Tributes pour in for former mayor of Mississauga Hazel McCallion after her death


Published January 29, 2023 at 11:20 am

Hazel McCallion

Hazel McCallion, who led one of Canada’s largest cities into her 90s, died Sunday morning, leaving behind a legacy of feisty advocacy and more than three decades of nearly unchallenged leadership.

Known affectionately as “Hurricane Hazel,” the longtime mayor of Mississauga, Ont., may have been diminutive, but was an outspoken political powerhouse.

Word of McCallion’s death came in a Sunday morning statement from Ontario Premier Doug Ford, who said she died peacefully at her home in Mississauga early Sunday morning at the age of 101.

Ford said McCallion, who he called a “dear friend and mentor,” was the definition of a public servant, having led the transformation of the city west of Toronto into a major urban centre.

“Hazel will be missed dearly by the people that she so faithfully served,” Ford said. “Her city, and our province, are better places because of the amazing life of Hazel McCallion.”

McCallion was widely respected by other politicians, even many of those with whom she did not mince words, and was even more revered by constituents, who voted her into office with landslide victories for 12 successive terms.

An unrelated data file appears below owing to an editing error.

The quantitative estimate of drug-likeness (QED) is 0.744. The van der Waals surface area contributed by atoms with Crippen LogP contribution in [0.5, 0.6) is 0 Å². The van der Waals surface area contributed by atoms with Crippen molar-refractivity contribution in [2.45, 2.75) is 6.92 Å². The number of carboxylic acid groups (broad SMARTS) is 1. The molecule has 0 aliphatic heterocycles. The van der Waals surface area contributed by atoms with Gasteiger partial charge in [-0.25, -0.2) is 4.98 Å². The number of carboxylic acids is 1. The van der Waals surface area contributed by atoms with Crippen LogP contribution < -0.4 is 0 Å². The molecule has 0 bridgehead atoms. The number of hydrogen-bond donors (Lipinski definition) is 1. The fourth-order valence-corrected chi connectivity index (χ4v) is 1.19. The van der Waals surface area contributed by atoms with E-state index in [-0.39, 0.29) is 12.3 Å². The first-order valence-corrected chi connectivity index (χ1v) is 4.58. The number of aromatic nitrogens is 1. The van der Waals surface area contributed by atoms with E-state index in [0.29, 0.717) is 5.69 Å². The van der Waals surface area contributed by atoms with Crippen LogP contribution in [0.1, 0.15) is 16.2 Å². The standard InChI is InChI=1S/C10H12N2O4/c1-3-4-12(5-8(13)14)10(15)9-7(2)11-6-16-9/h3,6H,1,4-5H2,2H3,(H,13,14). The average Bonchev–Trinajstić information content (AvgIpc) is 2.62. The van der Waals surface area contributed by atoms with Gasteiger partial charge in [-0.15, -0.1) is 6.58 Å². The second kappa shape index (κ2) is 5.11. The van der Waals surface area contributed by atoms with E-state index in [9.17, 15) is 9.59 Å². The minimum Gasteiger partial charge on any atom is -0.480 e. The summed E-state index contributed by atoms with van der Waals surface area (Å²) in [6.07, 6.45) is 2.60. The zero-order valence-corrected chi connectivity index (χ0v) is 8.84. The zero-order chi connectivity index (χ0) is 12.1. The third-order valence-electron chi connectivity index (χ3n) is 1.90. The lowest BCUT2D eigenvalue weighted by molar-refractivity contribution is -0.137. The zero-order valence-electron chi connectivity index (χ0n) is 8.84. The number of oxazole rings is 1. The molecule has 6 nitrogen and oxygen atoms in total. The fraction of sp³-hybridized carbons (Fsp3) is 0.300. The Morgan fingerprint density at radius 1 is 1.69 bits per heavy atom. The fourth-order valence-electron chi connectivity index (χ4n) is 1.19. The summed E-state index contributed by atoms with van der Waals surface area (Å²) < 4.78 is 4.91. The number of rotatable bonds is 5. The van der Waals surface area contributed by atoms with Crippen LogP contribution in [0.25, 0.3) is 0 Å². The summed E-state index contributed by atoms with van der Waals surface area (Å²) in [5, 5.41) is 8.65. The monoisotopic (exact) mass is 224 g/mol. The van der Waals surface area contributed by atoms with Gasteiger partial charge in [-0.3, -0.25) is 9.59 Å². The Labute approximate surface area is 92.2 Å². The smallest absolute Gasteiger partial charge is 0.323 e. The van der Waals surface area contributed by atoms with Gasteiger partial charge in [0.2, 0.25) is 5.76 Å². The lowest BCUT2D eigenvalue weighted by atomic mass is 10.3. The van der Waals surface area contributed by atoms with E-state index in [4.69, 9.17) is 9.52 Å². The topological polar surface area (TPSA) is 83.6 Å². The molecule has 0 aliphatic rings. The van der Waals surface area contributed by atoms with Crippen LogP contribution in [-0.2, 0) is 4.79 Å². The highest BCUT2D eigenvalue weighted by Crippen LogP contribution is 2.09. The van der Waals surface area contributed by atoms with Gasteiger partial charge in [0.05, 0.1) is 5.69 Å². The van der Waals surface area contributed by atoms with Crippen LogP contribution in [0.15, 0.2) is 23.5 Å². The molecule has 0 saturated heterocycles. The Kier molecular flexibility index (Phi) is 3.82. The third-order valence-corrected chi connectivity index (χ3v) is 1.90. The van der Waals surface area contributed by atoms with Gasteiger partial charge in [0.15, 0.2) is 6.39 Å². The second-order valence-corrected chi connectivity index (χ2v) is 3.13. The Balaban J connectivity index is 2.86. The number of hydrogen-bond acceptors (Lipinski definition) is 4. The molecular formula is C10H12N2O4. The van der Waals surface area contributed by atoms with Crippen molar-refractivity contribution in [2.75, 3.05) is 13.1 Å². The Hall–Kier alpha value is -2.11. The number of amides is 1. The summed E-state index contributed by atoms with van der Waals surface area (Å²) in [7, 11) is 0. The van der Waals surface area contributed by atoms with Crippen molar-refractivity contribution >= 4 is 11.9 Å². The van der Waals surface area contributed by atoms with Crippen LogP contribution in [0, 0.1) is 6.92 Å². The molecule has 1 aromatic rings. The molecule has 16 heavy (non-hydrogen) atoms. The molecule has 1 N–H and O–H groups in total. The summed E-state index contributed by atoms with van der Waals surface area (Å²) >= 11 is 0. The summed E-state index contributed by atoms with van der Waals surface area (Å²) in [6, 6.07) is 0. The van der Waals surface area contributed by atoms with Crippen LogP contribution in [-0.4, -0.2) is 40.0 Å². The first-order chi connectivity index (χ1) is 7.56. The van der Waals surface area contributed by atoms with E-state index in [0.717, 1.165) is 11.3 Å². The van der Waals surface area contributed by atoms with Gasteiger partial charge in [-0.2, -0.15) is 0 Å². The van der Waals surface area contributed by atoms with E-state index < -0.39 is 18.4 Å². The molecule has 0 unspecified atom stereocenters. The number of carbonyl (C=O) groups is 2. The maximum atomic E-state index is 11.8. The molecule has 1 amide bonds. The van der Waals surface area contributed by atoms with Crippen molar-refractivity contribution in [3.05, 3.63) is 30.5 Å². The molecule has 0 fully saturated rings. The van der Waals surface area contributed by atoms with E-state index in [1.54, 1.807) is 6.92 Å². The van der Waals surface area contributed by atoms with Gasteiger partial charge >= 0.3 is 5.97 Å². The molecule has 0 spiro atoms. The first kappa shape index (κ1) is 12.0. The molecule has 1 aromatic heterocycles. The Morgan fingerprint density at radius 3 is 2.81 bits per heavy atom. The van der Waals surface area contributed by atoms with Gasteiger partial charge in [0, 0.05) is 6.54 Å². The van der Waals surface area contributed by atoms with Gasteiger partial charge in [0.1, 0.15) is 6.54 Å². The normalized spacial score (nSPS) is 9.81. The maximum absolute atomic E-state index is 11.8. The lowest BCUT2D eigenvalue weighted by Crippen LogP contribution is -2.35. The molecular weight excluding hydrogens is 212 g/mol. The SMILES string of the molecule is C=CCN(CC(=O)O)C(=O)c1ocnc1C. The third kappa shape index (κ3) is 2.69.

She garnered more than 90 per cent of the mayoral vote several terms in a row despite not campaigning for decades, instead asking those who wanted to make a donation to her campaign to give the money to a charity or a cultural fund.

McCallion ultimately decided to bow out at age 93, leaving the mayor’s office 36 years after she was first elected. On her 80th birthday she attributed “toughness” from her rural upbringing in the Gaspe, Que., region to her longevity and political success.

“You’ve got to stand up for what you believe in, which I always have,” McCallion said at the time.

Mississauga Mayor Bonnie Crombie, McCallion’s successor, called her the city’s matriarch and said she served as an inspiration for women in Canadian politics.

“Hurricane Hazel inspired countless women to speak out and have their voices heard, to take the leap into politics and demand a seat at the decision-making table,” Crombie said in a statement.

Crombie said McCallion continued to live a life of “service before self” long after her time in politics, whether that was by raising funds to build a new hospital, supporting the local arts community or helping to ensure seniors could age with grace.

“Everything she did was for the betterment of our city and to ensure that even long after her time, Mississauga thrives,” she said.

Tributes continued to pour in for McCallion on Sunday morning, including:



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